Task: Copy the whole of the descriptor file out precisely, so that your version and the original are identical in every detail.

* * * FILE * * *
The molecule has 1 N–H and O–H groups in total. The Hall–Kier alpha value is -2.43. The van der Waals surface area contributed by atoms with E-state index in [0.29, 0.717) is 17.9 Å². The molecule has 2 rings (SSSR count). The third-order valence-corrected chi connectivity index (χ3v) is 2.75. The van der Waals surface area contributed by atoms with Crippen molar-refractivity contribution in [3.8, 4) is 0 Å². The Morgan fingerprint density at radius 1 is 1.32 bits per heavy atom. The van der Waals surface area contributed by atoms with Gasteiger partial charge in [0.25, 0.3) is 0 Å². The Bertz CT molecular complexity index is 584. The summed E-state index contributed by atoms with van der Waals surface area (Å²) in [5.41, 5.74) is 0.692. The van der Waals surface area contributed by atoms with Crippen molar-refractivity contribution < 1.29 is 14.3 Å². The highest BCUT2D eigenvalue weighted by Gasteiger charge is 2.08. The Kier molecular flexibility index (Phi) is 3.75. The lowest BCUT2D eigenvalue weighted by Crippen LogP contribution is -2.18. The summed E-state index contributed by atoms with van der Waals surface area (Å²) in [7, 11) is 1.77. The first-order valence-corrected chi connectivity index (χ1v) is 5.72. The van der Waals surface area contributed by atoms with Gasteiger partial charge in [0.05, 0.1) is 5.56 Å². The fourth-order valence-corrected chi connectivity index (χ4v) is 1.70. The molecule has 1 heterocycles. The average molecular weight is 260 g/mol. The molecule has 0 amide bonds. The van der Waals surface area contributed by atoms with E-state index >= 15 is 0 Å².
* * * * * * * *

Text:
The molecule has 1 N–H and O–H groups in total. The Hall–Kier alpha value is -2.43. The van der Waals surface area contributed by atoms with E-state index in [0.29, 0.717) is 17.9 Å². The molecule has 2 rings (SSSR count). The third-order valence-corrected chi connectivity index (χ3v) is 2.75. The van der Waals surface area contributed by atoms with Crippen molar-refractivity contribution in [3.8, 4) is 0 Å². The Morgan fingerprint density at radius 1 is 1.32 bits per heavy atom. The van der Waals surface area contributed by atoms with Gasteiger partial charge in [0.25, 0.3) is 0 Å². The Bertz CT molecular complexity index is 584. The summed E-state index contributed by atoms with van der Waals surface area (Å²) in [5.41, 5.74) is 0.692. The van der Waals surface area contributed by atoms with Crippen molar-refractivity contribution < 1.29 is 14.3 Å². The highest BCUT2D eigenvalue weighted by Gasteiger charge is 2.08. The Kier molecular flexibility index (Phi) is 3.75. The lowest BCUT2D eigenvalue weighted by Crippen LogP contribution is -2.18. The summed E-state index contributed by atoms with van der Waals surface area (Å²) in [7, 11) is 1.77. The first-order valence-corrected chi connectivity index (χ1v) is 5.72. The van der Waals surface area contributed by atoms with Gasteiger partial charge in [0.05, 0.1) is 5.56 Å². The fourth-order valence-corrected chi connectivity index (χ4v) is 1.70. The molecule has 1 heterocycles. The average molecular weight is 260 g/mol. The molecule has 0 amide bonds. The van der Waals surface area contributed by atoms with E-state index >= 15 is 0 Å².